Tête à Tête avec Cromwell
Peter Seddon & Barry Barker

Friday 14th March 2008, 7.30pm

Peter Seddon and Barry Barker will talk about their project at the Musée des Beaux Arts in Nimes. This curatorial/artist’s intervention into the space of a major French regional museum provided an opportunity to work directly around a single major painting from mid 19th century French art, and to work with and within the site and gallery where it is permanently installed. The centrepiece of the exhibition was Delaroche’s famous painting of Cromwell contemplating the beheaded corpse of Charles 1st in his coffin after execution in 1649. Painted in 1831, it was the sensation of that year’s Paris Salon. Against it was a projection of Cromwell’s own subsequently posthumously decapitated head taken from 1950s photographs and animated into slight, almost imperceptible, movement. The ironies of this are many and multi layered but one of them relates to Delaroche’s own much quoted remark on the invention of photography in the 1840s, from today painting is dead! In a final flourish and acknowledgement of the macabre the Lord’s Prayer was printed in Latin backwards on the gallery wall opposite the Delaroche painting. The show itself was a reflection on historiographic concerns in politics and art from the 17th to 19th centuries; the very period which is the dominant focus of the Museum’s entire collection.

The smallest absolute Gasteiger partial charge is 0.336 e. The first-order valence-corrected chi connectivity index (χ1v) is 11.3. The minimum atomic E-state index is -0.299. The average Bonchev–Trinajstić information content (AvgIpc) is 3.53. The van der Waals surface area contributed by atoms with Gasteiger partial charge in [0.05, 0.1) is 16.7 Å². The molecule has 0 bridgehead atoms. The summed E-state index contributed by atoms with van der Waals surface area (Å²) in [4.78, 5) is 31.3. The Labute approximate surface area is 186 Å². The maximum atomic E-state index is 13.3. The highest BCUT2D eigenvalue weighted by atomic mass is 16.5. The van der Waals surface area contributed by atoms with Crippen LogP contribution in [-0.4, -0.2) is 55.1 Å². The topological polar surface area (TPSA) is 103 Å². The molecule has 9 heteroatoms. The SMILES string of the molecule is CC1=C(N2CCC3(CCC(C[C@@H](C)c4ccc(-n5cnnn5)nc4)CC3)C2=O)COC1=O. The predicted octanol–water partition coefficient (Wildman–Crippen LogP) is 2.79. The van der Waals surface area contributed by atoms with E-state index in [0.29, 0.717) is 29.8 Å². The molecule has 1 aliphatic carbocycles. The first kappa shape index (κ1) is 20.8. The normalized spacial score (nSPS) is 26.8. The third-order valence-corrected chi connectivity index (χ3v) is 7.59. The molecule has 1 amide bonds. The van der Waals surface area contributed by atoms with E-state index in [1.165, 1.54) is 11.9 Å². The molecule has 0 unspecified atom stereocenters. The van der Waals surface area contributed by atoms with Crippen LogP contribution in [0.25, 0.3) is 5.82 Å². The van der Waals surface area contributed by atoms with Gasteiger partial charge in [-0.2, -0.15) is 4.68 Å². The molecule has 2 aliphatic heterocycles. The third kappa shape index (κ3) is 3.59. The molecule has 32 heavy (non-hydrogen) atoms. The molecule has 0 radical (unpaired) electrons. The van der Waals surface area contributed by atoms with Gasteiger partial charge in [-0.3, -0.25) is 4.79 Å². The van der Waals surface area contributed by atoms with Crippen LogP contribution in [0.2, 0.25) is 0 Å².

Tête à Tête avec Cromwell: A curatorial/historiographic/artist’s intervention using Cromwell opening the coffin of Charles 1st by Paul Delaroche, 1831. Musée des Beaux Arts, Nimes. 15th November 2007 – 3rd February 2008.

37_delarochecromwell.jpg